I turn on the television at 3:40 ET Monday afternoon and see Chris Bassitt, in that resplendent kelly green A’s jersey, warming up to face the Los Angeles Angels in an afternoon game on a bright, sunny day in Oakland, California. Mike Trout will hit second for the Angels. Shohei Ohtani is back in the lineup as the designated hitter, the day after he failed to record an out in his official return to pitching.
Albert Pujols, in an acknowledgment to Father Time, is batting sixth for the Angels, but it’s still Albert Pujols and we should appreciate every at-bat as his MLB career winds down. It’s a baseball game, and I think I’m happy it’s on — that reassuring background noise that creates the rhythm of summer for the sport’s fans.
I also watch it with an enormous pit of distress churning in my gut. It had been an exquisite opening weekend of baseball. Kyle Hendricks tossed a complete-game shutout on Friday to offer David Ross a win in his first game as Cubs manager. Eric Hosmer, in those sweet new Padres pinstripes, knocked in six runs in San Diego’s opener.
The Braves’ Marcell Ozuna stunned Edwin Diaz and therefore the Mets with a game-tying, two-out home run within the ninth on Saturday, and even the cardboard cutouts at Citi Field cried in misery. within the most audacious of events, the Rays’ Ji-Man Choi, a left-handed batter, rotated to bat right-handed against Blue Jays southpaw Anthony Kay and somehow, improbably, hit a home run.
The first weekend of our short season also produced this unusual result: For the primary time since 1954, no team started 3-0. Every team won a minimum of one game. The Giants even split their four-game series with the Dodgers. it had been a fun, interesting, exciting start to the present chaotic sprint to the postseason. it’d actually work.
Then we awakened Monday morning to the sobering reality of 2020. After having four players test positive for the coronavirus before Sunday’s game, seven more Marlins players and two coaches had tested positive, consistent with a report by ESPN’s Jeff Passan. The Marlins’ two-game series in Miami against the Orioles was postponed. The Yankees-Phillies game in Philadelphia, where the Marlins had just played, also was postponed. It had taken just three days for a worst-case scenario — a serious outbreak — to hit the game .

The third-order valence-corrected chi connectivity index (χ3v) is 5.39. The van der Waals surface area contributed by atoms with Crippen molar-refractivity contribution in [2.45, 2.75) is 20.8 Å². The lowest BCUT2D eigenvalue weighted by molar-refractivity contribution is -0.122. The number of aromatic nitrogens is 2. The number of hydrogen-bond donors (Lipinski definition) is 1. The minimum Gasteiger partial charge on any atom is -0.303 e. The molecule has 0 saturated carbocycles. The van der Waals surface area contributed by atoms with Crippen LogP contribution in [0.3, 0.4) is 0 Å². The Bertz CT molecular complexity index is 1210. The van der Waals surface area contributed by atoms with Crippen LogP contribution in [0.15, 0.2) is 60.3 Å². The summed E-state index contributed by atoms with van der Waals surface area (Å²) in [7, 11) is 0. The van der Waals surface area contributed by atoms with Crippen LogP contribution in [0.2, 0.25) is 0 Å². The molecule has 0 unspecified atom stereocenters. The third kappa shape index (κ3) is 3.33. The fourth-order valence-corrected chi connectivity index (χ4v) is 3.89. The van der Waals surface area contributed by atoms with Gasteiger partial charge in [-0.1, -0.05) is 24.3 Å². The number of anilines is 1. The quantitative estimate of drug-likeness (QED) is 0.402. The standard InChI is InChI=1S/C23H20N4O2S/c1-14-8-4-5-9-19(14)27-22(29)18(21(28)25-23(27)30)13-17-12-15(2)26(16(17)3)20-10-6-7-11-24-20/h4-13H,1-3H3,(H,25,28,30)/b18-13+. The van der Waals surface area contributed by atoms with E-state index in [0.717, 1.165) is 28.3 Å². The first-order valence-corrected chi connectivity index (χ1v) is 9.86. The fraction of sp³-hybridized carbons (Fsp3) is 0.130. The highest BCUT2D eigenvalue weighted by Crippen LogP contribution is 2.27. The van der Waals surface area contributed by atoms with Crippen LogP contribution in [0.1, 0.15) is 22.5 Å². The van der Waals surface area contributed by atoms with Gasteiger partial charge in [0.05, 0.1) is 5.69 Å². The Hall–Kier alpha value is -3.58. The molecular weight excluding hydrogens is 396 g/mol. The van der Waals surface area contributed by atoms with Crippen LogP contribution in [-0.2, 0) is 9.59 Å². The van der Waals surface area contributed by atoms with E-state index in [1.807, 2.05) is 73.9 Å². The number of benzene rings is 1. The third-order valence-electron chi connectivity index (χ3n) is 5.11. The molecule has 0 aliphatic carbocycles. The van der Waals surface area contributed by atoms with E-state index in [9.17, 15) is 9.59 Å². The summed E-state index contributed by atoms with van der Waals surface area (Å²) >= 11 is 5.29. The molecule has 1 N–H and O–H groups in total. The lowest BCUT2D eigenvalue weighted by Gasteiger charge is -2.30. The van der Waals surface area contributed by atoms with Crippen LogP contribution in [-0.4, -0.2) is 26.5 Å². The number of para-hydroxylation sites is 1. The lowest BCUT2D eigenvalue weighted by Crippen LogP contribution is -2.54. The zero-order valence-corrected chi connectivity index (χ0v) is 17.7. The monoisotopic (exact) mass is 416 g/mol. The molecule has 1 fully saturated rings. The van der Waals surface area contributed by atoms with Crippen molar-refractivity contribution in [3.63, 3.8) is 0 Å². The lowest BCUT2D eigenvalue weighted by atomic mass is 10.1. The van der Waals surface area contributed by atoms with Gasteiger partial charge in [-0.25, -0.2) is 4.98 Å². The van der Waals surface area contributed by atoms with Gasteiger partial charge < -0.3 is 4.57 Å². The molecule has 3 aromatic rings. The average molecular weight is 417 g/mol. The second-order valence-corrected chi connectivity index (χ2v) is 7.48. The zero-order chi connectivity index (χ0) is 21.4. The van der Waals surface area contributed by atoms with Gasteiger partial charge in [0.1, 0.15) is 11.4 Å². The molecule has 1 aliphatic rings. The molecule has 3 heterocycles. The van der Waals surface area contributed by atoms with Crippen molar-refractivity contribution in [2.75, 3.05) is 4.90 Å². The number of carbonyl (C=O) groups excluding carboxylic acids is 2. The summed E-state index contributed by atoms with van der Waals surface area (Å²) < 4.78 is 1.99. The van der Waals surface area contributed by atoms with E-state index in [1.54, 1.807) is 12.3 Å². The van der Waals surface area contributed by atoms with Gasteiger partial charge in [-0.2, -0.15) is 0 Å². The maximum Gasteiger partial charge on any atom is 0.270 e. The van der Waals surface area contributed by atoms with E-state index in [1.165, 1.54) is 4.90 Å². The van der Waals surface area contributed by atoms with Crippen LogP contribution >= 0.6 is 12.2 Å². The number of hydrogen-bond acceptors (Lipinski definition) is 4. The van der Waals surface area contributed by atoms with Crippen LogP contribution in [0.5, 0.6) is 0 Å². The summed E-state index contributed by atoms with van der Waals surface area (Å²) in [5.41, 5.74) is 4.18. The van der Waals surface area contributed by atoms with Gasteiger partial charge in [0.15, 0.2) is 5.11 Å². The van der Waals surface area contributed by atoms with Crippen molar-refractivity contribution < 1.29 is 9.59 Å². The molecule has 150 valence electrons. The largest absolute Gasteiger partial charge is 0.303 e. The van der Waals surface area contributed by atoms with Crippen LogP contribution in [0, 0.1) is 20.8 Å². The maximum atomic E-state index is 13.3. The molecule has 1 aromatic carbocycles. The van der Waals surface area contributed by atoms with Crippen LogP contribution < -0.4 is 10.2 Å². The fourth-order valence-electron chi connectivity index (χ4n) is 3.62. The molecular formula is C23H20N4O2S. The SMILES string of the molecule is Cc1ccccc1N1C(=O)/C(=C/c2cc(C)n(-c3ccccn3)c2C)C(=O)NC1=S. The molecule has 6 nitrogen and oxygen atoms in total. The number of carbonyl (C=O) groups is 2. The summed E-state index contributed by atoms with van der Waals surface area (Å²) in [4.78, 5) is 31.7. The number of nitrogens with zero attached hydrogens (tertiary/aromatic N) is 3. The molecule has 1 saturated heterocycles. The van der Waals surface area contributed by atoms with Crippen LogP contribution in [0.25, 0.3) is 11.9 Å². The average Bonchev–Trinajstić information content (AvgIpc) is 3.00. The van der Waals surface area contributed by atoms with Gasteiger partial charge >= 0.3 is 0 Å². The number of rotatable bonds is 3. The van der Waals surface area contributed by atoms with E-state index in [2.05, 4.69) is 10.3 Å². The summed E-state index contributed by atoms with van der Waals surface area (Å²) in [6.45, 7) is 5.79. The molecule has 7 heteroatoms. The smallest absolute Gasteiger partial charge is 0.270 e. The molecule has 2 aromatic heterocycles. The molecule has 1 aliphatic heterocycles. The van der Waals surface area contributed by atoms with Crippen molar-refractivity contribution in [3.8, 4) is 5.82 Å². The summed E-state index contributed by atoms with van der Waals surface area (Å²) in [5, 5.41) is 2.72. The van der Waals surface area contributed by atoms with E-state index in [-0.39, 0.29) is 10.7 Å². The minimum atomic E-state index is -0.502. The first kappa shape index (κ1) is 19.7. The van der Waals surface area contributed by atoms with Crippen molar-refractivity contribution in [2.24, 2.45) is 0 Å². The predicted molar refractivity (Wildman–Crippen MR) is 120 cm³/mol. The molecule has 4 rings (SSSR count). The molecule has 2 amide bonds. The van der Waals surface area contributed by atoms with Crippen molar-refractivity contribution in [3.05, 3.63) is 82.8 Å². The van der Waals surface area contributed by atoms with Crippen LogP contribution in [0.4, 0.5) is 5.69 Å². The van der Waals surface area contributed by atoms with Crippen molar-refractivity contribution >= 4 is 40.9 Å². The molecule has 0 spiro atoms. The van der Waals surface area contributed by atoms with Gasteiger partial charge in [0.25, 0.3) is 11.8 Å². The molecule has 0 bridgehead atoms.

The news hit the baseball harder than a Giancarlo Stanton home run.
“My level of concern went from about an eight to a 12,” emotional Nationals manager Dave Martinez said before his team’s game. “This thing really hits home now that you’ve got seen half a team get infected and go from one city to a different . I even have friends thereon Miami team, and it really stinks. i’m not getting to lie or sugarcoat anything. it isn’t good for them. it isn’t good for anybody. I even have guys in our clubhouse that are really concerned also , and on behalf of me , this is often my family.”
Red Sox manager Ron Roenicke said this needed to function a warning call for players and was “hopeful that it scares them a touch bit.”
“We’ve been good at this, but we might be better,” he said.
Indeed, it had been clear in watching the games over the weekend that players hadn’t stuck to all or any the protocols outlined within the 113-page manual, like wearing masks within the dugout and avoiding high-fives. Mets outfielder Brandon Nimmo even said Monday he wasn’t too concerned.
“No, it doesn’t make me more cautious. I still want to travel out there and celebrate, attempt to make this as normal as possible,” he said, echoing large swaths of America, where a somewhat cavalier attitude toward the coronavirus persists.
A’s first sacker Matt Olson, however, said Monday morning after hearing the Marlins’ news that he was considering wearing a mask while playing within the field — and he did. sort of a few other players, Trout had already been wearing a mask while on the bases, and when he reached first against the A’s, we saw him and Olson side by side in their masks, the right symbol of this complete fragile enterprise.
There was also outrage. Dodgers pitcher David Price, who had already opted out of the season, tweeted his disgust: “Part of the rationale I’m reception immediately is that players’ health wasn’t being put first. I can see that hasn’t changed.”
Washington Post columnist Thomas Boswell wrote, “Underneath all the discussions and elaborate plans to reopen various sports — MLB, the NBA, and NHL now, and therefore the NFL and college football by the top of next month — has been one naive assumption: If the virus hit a team, it might infect one or two players. Maybe three. But the sense was things still would be manageable. you’ll still field a team. When did this become the very best of all human goals?”